Stimulus Checks 2: Could You Receive Up to $6,000 Before Christmas?

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Getty With the holidays around the corner, here's when you can expect to receive a check if Congress chooses to act.

Although December 25 may seem far off, Americans have been waiting since March for another stimulus check and months of talks between negotiators House Speaker Nancy Pelosi and Treasury Secretary Steven Mnuchin have not produced a compromise.

With Senate Majority Leader Mitch McConnell showing renewed interest in a stimulus package and promising that it would be the top priority in Congress‘ next session, some are hopeful that agreement on a package could come just in time for the holiday spirit.

Under the rules of the Health and Economic Recovery Omnibus Emergency Solutions (HEROES) Act, two-parent families with three children could receive $6,000, $1,200 for each adult individual and dependent.

Here’s what the timeline could look like, depending on when Congress acts.

Analysts Have Been Pessimistic About Checks Coming in December

CNN Business reported that a stimulus package is not likely to happen, citing several experts including a Buckingham Wealth Partners executive Kevin Grogan, who said, “I’m skeptical that anything can get done in a lame-duck session.”

Bill Hoagland, a senior executive at the Bipartisan Policy Center, agreed, telling CNBC that the chances an agreement containing stimulus payments would happen in December are very low. “I would look to where things stand first quarter of next year as to whether or not there will be another round of stimulus checks. I don’t sense it right now in the December timeframe,” he said.

CNET reported that it still may be possible, though. If the House were to vote on a package on November 23 and the Senate passed it on November 24, President Donald Trump could theoretically sign another stimulus package on the eve of the Thanksgiving holiday. If the House were to vote on a package on December 11 and the Senate passed it on December 12, CNET projected that Trump would likely sign it on December 13.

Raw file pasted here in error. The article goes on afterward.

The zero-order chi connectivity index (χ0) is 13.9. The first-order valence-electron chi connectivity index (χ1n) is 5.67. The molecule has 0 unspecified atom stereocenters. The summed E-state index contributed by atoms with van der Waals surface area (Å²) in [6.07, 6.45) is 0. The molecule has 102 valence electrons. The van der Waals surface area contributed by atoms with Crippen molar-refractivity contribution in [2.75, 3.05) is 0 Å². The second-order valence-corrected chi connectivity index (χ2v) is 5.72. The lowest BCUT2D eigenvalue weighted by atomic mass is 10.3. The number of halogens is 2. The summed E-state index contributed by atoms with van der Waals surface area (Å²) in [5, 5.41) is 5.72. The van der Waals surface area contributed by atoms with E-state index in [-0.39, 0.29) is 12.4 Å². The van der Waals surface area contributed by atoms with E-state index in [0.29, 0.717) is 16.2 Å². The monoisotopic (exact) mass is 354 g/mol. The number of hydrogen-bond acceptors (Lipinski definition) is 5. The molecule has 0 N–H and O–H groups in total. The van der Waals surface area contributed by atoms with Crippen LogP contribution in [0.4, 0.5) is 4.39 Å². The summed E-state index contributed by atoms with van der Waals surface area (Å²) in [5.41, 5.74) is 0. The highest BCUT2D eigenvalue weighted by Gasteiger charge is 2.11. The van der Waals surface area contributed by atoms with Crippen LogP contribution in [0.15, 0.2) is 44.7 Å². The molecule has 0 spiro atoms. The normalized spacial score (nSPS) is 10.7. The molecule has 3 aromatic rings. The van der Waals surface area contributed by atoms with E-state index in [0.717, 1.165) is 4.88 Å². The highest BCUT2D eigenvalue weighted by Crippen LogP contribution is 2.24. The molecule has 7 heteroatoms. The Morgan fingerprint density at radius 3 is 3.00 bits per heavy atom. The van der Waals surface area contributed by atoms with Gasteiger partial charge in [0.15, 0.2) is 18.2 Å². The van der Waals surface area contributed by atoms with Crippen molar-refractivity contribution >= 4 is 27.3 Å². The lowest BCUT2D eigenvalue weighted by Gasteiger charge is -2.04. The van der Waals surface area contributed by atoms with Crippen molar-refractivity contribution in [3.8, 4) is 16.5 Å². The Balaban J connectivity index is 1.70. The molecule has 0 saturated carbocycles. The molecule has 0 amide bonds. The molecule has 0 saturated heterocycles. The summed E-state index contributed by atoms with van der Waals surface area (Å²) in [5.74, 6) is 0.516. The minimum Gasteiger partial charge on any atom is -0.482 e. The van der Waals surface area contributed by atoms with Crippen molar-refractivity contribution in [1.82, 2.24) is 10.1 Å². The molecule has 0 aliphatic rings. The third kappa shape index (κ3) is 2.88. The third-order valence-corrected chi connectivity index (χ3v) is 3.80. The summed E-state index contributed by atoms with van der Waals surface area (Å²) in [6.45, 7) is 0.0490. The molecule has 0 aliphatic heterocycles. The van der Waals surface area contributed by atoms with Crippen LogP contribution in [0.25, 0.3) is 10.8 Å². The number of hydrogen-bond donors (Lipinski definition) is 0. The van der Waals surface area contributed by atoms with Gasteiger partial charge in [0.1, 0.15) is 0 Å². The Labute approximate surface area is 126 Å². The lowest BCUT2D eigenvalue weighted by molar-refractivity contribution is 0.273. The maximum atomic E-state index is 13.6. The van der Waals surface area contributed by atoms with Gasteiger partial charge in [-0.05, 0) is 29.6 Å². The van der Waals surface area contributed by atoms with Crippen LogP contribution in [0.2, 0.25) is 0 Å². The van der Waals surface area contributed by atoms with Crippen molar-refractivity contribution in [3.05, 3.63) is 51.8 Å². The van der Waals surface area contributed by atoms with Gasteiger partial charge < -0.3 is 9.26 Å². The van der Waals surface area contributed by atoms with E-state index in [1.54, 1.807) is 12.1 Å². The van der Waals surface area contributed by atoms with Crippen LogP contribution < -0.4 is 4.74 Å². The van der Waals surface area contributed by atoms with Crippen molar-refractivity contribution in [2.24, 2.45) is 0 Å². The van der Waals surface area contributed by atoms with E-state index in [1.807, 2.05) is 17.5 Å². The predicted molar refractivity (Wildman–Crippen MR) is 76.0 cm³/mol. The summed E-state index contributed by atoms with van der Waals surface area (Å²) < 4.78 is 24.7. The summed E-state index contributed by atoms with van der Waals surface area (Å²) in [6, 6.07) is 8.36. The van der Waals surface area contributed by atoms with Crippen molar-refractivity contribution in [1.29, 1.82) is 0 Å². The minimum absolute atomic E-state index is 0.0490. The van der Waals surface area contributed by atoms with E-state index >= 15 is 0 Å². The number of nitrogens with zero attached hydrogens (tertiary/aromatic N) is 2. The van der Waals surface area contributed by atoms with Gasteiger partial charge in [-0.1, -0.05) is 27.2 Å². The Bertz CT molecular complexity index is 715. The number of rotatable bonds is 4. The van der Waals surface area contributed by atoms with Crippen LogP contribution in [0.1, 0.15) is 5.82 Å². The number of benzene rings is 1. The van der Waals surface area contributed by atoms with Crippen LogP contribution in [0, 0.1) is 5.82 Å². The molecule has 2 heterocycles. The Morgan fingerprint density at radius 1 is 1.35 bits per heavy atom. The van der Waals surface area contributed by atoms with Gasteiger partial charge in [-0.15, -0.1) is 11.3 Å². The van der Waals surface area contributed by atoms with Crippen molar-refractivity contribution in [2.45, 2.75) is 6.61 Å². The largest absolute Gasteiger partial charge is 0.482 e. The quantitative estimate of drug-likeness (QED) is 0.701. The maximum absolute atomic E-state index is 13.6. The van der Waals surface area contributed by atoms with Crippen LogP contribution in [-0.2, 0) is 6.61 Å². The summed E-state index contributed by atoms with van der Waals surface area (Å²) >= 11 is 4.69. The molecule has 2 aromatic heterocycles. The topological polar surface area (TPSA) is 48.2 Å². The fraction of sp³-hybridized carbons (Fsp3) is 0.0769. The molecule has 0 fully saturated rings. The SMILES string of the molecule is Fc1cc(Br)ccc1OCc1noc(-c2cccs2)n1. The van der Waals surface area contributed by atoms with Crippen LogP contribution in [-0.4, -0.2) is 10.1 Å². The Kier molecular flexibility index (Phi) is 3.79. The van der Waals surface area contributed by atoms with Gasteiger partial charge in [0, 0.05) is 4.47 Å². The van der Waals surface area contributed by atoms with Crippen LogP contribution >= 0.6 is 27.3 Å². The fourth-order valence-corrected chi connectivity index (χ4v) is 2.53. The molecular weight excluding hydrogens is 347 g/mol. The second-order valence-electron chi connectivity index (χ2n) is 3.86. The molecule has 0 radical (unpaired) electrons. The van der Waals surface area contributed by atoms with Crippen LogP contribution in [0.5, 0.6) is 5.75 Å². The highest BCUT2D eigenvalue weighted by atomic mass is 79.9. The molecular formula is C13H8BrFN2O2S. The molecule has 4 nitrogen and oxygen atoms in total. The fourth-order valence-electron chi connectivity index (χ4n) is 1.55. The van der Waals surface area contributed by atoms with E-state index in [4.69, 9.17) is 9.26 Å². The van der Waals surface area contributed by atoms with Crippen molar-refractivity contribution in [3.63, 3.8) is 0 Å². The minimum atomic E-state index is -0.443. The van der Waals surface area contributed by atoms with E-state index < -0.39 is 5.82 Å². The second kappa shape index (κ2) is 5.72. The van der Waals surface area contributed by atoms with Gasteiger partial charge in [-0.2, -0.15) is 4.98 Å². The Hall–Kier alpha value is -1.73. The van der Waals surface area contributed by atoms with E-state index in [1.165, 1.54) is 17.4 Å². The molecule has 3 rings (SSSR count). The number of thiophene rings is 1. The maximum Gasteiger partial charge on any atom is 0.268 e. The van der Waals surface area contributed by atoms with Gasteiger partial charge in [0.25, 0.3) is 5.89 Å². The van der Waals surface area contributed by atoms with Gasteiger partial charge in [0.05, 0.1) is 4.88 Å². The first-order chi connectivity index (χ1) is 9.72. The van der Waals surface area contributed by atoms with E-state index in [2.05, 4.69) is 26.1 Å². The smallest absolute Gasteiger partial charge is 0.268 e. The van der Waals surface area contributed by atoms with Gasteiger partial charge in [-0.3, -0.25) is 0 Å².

Brian Gardner, a Washington policy strategist at investment banking company Stifel, told CNN Business that he believes any stimulus package passed after the election would likely be smaller, but that some of the more popular elements — such as stimulus checks and supplemental unemployment — could make a comeback. “I do think you could see continued direct payments,” Gardner said. “You may see some enhanced unemployment, just at a lower level.”

A Possible Government Shutdown Date Could Affect Things

Ed Mills, a Washington policy analyst at Raymond James, told CNBC that although a deal did not take place before Election Day, “The next best chance is … leading up to the Dec. 11 date for government funding.”

Government shutdowns occur when the federal budget for the next fiscal year fails to be approved by a set date and all nonessential government functions are halted. Before the deadline for the previous shutdown expired, it was pushed to December 11, as Reuters reported.

Government shutdowns are always a time of negotiation in a divided house of Congress, and with a Democrat-led House of Representatives and Republican Senate, analysts like Mills have suggested the air of compromise around that time could lend itself to an agreement on a stimulus package.

McConnell, who said he didn’t want Republicans to work on a stimulus package before the election, according to The New York Times, changed his position. He recently stated after retaining his Kentucky Senate seat, “We need another rescue package. The Senate goes back in session next Monday. … I think we need to do it and I think we need to do it before the end of the year. I think that’s job one when we get back,” according to The Hill.

The Hill also reported McConnell’s comments on the impending government shutdown. “The Speaker and I agree that we ought to do an omnibus appropriations bill and do it in December, no matter who wins the election. It’s a basic function of government that we haven’t handled very well in recent years,” he said.

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